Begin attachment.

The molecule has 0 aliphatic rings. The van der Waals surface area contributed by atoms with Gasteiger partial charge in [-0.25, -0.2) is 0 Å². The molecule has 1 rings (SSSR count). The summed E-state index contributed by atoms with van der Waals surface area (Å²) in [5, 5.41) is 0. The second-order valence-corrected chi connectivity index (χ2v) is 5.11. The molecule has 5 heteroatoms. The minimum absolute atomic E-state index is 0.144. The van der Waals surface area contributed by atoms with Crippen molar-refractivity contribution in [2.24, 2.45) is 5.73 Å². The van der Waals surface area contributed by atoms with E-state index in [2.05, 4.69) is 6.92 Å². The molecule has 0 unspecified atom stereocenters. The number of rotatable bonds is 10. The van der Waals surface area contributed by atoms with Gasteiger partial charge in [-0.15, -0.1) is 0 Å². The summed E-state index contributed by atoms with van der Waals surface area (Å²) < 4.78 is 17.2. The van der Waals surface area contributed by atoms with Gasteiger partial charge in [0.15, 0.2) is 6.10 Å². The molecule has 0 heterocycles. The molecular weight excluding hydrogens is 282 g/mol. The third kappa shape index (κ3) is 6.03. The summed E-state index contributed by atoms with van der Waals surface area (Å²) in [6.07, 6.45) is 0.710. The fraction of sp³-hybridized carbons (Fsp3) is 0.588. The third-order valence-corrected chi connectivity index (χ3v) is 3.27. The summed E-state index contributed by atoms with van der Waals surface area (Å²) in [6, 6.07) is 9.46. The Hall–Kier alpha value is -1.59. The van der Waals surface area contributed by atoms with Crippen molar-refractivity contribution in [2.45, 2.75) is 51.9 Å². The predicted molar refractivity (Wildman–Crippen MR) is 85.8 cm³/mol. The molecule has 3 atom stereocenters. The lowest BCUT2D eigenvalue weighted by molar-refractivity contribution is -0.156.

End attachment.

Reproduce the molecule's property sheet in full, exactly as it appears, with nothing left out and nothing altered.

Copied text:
The molecule has 0 aliphatic rings. The van der Waals surface area contributed by atoms with Gasteiger partial charge in [-0.25, -0.2) is 0 Å². The molecule has 1 rings (SSSR count). The summed E-state index contributed by atoms with van der Waals surface area (Å²) in [5, 5.41) is 0. The second-order valence-corrected chi connectivity index (χ2v) is 5.11. The molecule has 5 heteroatoms. The minimum absolute atomic E-state index is 0.144. The van der Waals surface area contributed by atoms with Crippen molar-refractivity contribution in [2.24, 2.45) is 5.73 Å². The van der Waals surface area contributed by atoms with E-state index in [2.05, 4.69) is 6.92 Å². The molecule has 0 unspecified atom stereocenters. The number of rotatable bonds is 10. The van der Waals surface area contributed by atoms with Gasteiger partial charge in [-0.15, -0.1) is 0 Å². The summed E-state index contributed by atoms with van der Waals surface area (Å²) < 4.78 is 17.2. The van der Waals surface area contributed by atoms with Gasteiger partial charge in [0.15, 0.2) is 6.10 Å². The molecule has 0 heterocycles. The molecular weight excluding hydrogens is 282 g/mol. The third kappa shape index (κ3) is 6.03. The summed E-state index contributed by atoms with van der Waals surface area (Å²) in [6.07, 6.45) is 0.710. The fraction of sp³-hybridized carbons (Fsp3) is 0.588. The third-order valence-corrected chi connectivity index (χ3v) is 3.27. The summed E-state index contributed by atoms with van der Waals surface area (Å²) in [6, 6.07) is 9.46. The Hall–Kier alpha value is -1.59. The van der Waals surface area contributed by atoms with Crippen molar-refractivity contribution in [2.45, 2.75) is 51.9 Å². The predicted molar refractivity (Wildman–Crippen MR) is 85.8 cm³/mol. The molecule has 3 atom stereocenters. The lowest BCUT2D eigenvalue weighted by molar-refractivity contribution is -0.156.